nearly due north through Conneaut township
; to within a short distance of the Girard line,
and then bending abruptly westward, forming
the boundary line between that and Spring-
field townships, finally entering Ohio, and,
after a devious course, becoming the harbor of
Conneaut in that State.

All of the streams in the county were
formerly much larger and more reliable than
now. The cutting off of the timber has had
an alarming effect in drying up the streams,
j and the seasons of high water, which were
once of two or three weeks' duration, now
! last only a few days.

FREXCH CREEK -VXD ITS M.MN HR.VXCHES.

; French Creek — the most important in the

I county — was variously known to the Indians

as the Toranadakin and Innungah, the latter

word havinef some reference to ''a rude and



NELSON'S BIOGRAPHICAL DICTIONARY



indecent figure carved upon a tree," which
the Seneca tribe found when they came to
this region after having conquered the Eriez.
The French first gave it the name of the River
Aux BfTufs, but changed it to the River
Venango, being a corruption of the Indian
word Innungah. When the Americans occu-
pied the country, they dropped both the Indian
and French names, and gave the stream the
plain appellation of French creek. The main
stream is created by the junction of the East
and West branches in Amity township, just
south of the borough limits of Wattsburg.
The East branch takes its rise in Chautauqua
county, N. Y., near the village of Sherman,
and the head of the West branch is usually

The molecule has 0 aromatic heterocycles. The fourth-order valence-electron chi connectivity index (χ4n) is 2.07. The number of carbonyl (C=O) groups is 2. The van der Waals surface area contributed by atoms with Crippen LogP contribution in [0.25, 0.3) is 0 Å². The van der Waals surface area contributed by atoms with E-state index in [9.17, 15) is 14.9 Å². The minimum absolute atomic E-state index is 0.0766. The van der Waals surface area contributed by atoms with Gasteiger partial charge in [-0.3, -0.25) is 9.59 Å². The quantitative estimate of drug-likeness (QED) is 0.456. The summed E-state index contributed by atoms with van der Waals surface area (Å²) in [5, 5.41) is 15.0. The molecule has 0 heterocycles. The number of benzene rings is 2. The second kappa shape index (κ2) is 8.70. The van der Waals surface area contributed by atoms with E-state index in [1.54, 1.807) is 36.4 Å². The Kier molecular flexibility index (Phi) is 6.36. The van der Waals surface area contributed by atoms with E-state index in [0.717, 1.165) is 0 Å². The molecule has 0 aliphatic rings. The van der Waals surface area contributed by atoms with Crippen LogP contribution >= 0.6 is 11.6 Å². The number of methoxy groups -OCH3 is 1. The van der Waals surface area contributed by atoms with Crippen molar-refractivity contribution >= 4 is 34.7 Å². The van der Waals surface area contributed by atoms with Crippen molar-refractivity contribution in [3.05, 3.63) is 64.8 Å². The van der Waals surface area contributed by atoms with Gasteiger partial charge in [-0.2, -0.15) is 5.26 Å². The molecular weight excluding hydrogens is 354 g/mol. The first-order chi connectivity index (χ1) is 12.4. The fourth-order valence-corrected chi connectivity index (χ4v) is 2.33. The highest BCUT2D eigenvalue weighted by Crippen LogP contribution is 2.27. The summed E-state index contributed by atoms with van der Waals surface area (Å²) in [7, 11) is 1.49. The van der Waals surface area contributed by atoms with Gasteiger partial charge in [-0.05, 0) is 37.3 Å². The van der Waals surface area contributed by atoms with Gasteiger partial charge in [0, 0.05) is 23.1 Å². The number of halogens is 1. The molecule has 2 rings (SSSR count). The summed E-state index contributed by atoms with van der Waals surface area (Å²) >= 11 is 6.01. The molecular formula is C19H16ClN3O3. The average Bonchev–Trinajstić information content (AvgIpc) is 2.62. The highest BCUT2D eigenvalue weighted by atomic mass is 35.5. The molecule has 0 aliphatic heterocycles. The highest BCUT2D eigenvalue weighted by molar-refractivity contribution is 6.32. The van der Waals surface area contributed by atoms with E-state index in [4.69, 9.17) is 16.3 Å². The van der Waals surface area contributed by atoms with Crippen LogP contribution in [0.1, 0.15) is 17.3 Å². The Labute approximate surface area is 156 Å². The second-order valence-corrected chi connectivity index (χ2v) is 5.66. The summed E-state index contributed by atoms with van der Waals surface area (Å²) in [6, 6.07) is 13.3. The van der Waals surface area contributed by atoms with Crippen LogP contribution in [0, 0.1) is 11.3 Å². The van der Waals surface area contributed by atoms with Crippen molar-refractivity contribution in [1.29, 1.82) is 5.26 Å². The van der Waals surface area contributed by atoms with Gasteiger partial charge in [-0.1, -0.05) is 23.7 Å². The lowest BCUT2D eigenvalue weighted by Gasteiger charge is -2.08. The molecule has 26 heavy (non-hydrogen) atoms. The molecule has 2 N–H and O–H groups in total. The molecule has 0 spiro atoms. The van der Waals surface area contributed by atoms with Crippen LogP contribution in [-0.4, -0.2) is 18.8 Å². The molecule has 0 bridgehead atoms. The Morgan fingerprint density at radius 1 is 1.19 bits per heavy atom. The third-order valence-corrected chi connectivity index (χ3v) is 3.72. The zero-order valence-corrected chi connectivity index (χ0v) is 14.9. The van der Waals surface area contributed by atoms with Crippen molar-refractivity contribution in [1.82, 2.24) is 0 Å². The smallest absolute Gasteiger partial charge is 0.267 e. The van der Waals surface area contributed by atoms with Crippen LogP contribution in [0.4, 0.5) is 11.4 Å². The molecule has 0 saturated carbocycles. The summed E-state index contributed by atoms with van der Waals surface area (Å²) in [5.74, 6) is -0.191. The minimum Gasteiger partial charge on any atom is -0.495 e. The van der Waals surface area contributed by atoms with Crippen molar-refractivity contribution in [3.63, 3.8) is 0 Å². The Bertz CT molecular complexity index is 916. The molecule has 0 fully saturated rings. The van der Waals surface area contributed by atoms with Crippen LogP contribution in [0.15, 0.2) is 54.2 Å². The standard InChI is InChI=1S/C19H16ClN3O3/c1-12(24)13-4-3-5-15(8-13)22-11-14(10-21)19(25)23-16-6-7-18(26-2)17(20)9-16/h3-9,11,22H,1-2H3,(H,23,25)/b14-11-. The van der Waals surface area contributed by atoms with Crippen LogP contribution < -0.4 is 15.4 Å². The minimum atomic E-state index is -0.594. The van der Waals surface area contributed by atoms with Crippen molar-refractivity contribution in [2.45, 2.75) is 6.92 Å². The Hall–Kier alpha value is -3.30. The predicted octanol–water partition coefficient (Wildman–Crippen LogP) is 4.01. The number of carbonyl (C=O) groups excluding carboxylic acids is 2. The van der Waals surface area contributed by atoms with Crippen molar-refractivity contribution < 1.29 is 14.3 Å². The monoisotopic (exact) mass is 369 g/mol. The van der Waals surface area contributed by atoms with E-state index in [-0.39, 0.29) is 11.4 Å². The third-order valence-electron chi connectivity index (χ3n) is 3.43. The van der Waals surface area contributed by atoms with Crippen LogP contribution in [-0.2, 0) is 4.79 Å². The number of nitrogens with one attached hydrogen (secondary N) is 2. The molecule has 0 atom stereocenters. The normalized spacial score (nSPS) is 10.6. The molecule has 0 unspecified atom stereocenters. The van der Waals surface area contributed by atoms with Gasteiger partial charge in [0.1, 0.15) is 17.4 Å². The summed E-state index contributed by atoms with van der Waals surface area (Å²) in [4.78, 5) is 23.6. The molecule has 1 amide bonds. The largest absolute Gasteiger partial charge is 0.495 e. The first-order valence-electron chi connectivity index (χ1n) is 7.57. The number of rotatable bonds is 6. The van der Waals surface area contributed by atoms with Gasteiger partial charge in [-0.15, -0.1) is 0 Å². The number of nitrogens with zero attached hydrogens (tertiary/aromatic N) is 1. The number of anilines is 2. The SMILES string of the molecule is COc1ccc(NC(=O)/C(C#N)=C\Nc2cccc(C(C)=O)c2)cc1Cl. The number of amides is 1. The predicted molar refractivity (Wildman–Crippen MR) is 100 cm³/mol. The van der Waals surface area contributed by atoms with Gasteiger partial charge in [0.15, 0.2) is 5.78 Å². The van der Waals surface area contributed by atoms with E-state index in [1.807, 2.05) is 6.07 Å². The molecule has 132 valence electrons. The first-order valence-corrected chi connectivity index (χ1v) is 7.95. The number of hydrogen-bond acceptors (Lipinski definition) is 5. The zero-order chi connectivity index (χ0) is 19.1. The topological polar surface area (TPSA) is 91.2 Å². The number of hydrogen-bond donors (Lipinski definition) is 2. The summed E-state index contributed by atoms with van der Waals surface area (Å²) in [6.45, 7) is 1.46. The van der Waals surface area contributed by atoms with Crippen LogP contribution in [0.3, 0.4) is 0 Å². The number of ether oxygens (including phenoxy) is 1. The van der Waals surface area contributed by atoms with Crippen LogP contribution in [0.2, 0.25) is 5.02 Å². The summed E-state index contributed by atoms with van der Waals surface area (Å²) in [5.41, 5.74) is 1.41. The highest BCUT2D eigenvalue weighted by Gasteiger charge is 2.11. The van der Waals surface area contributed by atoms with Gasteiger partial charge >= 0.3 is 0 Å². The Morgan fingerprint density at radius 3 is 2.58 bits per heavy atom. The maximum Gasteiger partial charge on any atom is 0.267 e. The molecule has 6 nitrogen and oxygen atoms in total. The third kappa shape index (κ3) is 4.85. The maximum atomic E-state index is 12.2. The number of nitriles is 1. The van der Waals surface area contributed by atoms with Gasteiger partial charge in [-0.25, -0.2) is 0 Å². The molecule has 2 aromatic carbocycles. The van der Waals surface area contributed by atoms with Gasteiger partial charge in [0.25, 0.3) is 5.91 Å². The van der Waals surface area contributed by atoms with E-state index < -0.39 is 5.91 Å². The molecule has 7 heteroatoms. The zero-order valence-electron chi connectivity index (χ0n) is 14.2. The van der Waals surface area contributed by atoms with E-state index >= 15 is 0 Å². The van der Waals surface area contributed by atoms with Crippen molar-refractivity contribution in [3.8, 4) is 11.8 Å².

said to be in Findley's lake, about two miles
over the New York line, in the same county,
each having a length of about twenty miles.
After the junction of the East and West
branches, the creek traverses Amity, Water-
ford and LeBoeuf townships, leaving the
county to enter Crawford in the last named.
It passes through the whole width of Craw-
ford county from north to south, nearly in the
center of the county, and after watering half
of Venango county unites with the Allegheny
at Franklin. Its length from Wattsburg to
Franklin cannot be less than a hundred miles.
It was along the valley of this creek that
Washington traveled on his visit to the French
at Fort LeBoeuf, and he descended the stream
in a canoe on his return journe)'.

Outlet of Lake Pleasant. — This stream, as
its name indicates, carries off the excess of
water in Lake Pleasant. It issues from the
foot of the lake in Venango township, and
empties into French creek in Amity, after a
course of some three miles.

The South Branch.— The South branch of
French creek rises in Concord township, and
unites with the main stream in LeBoeuf, a
short distance below the Philadelphia & Erie
Railroad bridge. It lias a length of perhaps
twenty miles.

LeBivufCrcck was known to the French
as the River Aux Bocufs, being at first sup-